We live in a quantitative world so we can show how we are shaping behavior and, in some cases, how we drive sales via social media. The big trend here is what we call “agile campaigns”. This means that you are learning from your audience and figuring out what to share on a daily basis. Said another way, if your client asks you to lock-in a campaign plan for the year and stick to it, you will be far less successful. Even with big campaigns, you need room to make agile decisions and adjust to your audience. Then, ROI improves.
7. Like media planners in the multi-channel media environment, PR practitioners are also required to make a strategic and integrative use of diverse social media platforms. What are your suggestions for and effective social media mix?
PR practitioners will be doing media planning for earned and shared media. It is important to identify the exact channels and outlets where our customers spend their time. What we find worldwide is that customers tend to congregate in four channels or less (e.g. Facebook, Twitter) and this channel mix can change by brand, country or language. It is important that we know why we use each channel as well, since each channel serves a different purpose in the customer journey.
8. When it comes to a social media mix for a campaign, PR and marketing in Korea trend to rely heavily on Facebook. It seems that this trend is based on the potential reach and continued growth of the platform. How do you foresee the potential and limitations on Facebook?
Yes, Facebook has become our new television due to its reach. Facebook can be an effective channel if you know exactly who you want to reach. However, I always remind our clients that Facebook does not impact search, where 90% of our customers go to learn more on a daily basis. Google+ is a minor channel, but Google favors it in its algorithms, which impacts search. Twitter impacts search. In this case, think of the 1,9,90 model (1% create content, 9% share content and 90% learn from the 1 and 9).
9. We are observing a trend in which diverse areas of strategic communication gradually converge on digital and social media. As a result, we see the business boundaries between advertising, PR, and marketing gradually becoming diluted. How can a PR firm (or a practitioner) raise its (or his/her) competitive edge in this ever changing environment?
You are exactly right. The worlds of communications and marketing are converging rapidly. What this means is that communicators have to become more expert in search (the 90%), in use of strategic paid media (small amounts of paid media in social channels), agile campaigns and audience architecture. The world is actually moving in the direction of the expertise of the communicator. The ability to tell a story, build relationships and adjust to changing conditions are all skills communicators have. The Storytizing era is really our era!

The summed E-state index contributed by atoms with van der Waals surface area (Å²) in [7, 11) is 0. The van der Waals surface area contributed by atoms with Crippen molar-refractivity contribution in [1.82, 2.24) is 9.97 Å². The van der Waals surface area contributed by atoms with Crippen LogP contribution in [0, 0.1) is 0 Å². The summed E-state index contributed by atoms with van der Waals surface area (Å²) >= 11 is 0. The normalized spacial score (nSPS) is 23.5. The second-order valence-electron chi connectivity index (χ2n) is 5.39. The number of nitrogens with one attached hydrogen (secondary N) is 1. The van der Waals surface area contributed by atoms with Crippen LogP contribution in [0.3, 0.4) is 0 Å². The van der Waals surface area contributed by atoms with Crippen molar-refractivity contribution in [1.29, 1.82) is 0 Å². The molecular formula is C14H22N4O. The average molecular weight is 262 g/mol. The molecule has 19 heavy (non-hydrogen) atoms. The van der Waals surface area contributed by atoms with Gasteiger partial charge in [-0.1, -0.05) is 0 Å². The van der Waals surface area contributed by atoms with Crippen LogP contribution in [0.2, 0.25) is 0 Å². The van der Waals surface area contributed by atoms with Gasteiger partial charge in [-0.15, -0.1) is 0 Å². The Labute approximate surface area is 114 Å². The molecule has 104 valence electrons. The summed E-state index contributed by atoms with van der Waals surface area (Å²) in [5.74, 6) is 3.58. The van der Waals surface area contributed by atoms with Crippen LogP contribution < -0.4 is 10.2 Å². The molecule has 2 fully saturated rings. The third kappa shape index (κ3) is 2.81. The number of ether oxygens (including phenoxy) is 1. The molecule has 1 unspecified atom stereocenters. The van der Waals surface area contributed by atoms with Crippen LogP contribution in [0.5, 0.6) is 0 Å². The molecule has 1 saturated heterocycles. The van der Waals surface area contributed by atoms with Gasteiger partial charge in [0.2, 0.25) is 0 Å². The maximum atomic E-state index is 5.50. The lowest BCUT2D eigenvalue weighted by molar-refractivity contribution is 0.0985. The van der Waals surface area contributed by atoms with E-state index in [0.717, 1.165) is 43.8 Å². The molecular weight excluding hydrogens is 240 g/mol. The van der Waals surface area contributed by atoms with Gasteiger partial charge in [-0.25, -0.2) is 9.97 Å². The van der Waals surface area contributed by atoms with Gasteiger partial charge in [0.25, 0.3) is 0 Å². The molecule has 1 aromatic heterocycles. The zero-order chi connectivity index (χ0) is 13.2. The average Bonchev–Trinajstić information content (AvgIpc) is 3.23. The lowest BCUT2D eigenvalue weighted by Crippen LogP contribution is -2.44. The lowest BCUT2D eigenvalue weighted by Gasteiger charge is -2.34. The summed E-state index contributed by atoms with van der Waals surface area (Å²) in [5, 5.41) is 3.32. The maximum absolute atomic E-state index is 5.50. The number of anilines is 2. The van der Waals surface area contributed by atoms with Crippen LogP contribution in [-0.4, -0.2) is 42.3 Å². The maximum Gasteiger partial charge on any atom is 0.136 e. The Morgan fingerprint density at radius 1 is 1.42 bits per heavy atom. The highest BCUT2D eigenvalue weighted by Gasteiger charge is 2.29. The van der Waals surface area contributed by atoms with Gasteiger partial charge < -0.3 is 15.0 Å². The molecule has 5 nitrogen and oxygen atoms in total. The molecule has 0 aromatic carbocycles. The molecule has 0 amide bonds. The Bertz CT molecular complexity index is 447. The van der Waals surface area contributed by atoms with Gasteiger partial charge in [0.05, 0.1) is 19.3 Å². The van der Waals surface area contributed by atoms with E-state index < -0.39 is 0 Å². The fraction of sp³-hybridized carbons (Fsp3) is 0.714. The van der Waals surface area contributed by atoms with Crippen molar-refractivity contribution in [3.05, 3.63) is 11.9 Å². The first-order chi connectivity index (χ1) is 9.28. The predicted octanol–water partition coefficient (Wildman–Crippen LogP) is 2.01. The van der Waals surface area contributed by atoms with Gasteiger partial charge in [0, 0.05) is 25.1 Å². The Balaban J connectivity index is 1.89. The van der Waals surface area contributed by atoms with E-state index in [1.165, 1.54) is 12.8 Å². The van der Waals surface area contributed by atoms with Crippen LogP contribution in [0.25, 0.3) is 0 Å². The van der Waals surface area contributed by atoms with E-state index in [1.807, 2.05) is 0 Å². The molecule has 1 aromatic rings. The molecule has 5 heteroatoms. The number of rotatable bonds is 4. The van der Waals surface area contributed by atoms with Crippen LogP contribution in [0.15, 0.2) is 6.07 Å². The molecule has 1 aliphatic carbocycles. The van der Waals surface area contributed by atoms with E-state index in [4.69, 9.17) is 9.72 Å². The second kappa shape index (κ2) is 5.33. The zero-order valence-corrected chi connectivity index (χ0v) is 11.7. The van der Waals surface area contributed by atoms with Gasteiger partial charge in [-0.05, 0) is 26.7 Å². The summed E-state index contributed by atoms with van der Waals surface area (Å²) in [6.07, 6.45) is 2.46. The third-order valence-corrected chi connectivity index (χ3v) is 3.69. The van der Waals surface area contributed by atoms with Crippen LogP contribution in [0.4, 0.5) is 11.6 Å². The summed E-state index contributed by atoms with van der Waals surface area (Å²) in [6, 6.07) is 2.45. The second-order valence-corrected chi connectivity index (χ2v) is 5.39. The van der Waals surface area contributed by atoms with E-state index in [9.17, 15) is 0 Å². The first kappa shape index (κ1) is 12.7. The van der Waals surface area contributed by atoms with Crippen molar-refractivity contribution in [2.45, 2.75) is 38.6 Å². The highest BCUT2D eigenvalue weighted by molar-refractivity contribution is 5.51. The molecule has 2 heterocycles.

10. What is and how do you know about the Korean market of social commerce and public relations?
When I was at Dell, we would always stay up to date on how leaders in Korea were utilizing forums to hold conversations, how gaming was changing habits and how social media was used overall. I’ve always viewed Korea as one of the countries in the world that innovates a bit faster than the rest of the globe. In fact, I am thinking of writing my next book on how innovation is occurring in key countries, like Korea, and what it means for all of us worldwide. A mega trends type approach.
11. Do you have any thoughts or comments that you would like to share with the readerswho are Korean PR practitionersof the PR?
Yes, I know myself and my colleagues would like to hear more often about how Korean PR practitioners are seeing the media world evolve. We would like to learn from each other. This interview is a great example of the type of sharing that we should do, two-way, more often. Maybe we think about how to do this together?
At W2O Group, proprietary analytics power everything we do, so we decided, “Why not use our analytics to see who is dominating socially going into the Final Four of March Madness?” We live and breathe for the targeting our analytics can provide for our clients in order to set them up for success. Plus it is pretty interesting to see who is in the “double bonus” when it comes to share of conversation.
Next we wanted to look at which team was producing the “loudest” fans in terms of social engagement. Louisville should be happy with the results from the Yum! Center.
Each year millions of fans tune in on their TV, laptops, tablets and smartphones to cheer on their alma mater, their hometown team or to watch a low-seeded Cinderella team defy the odds and beat a well-known number one seed. Whether it is at work, in a lecture hall or at home, Americans have an obsession with tuning in for every game – and now sharing their point of view, battle cries, chants, smack, photos, highs and lows. And the fact that the game will be live-streamed in virtual reality makes us geek out even more, salivating at all the data and social shares to come out of this tech milestone.
Last year, the tournament averaged 11.3 million viewers — the highest viewership in 22 years. Thanks to second-screen conversations adding to the story and increased social engagement, fans are helping tell the team’s story. They’re part of the team. The schools need to see the value in being storytized, because there are so many stories to tell.
Before the start of the tournament this year, CBS compiled a list of the odds of the top 25 teams winning the national championship. Out of the top five teams included on the list only one remains in the Final Four, the University of North Carolina.